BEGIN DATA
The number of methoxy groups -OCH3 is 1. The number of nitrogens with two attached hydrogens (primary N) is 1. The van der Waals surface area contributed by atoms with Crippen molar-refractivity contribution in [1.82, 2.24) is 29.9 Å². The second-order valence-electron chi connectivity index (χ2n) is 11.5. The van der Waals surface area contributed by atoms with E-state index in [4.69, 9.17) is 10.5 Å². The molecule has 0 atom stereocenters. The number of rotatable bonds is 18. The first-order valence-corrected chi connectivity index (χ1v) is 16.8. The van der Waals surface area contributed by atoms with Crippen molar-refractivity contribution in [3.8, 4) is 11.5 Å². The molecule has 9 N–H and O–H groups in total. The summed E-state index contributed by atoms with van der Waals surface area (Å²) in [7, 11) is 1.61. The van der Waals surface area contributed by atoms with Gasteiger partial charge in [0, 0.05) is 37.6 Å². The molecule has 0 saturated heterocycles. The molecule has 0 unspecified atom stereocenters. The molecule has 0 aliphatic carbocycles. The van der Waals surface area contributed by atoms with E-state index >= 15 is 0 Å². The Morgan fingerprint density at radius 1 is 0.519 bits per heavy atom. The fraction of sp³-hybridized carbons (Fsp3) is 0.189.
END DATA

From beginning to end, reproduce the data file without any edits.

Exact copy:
The number of methoxy groups -OCH3 is 1. The number of nitrogens with two attached hydrogens (primary N) is 1. The van der Waals surface area contributed by atoms with Crippen molar-refractivity contribution in [1.82, 2.24) is 29.9 Å². The second-order valence-electron chi connectivity index (χ2n) is 11.5. The van der Waals surface area contributed by atoms with E-state index in [4.69, 9.17) is 10.5 Å². The molecule has 0 atom stereocenters. The number of rotatable bonds is 18. The first-order valence-corrected chi connectivity index (χ1v) is 16.8. The van der Waals surface area contributed by atoms with Crippen molar-refractivity contribution in [3.8, 4) is 11.5 Å². The molecule has 9 N–H and O–H groups in total. The summed E-state index contributed by atoms with van der Waals surface area (Å²) in [7, 11) is 1.61. The van der Waals surface area contributed by atoms with Gasteiger partial charge in [0, 0.05) is 37.6 Å². The molecule has 0 saturated heterocycles. The molecule has 0 unspecified atom stereocenters. The molecule has 0 aliphatic carbocycles. The van der Waals surface area contributed by atoms with E-state index >= 15 is 0 Å². The Morgan fingerprint density at radius 1 is 0.519 bits per heavy atom. The fraction of sp³-hybridized carbons (Fsp3) is 0.189.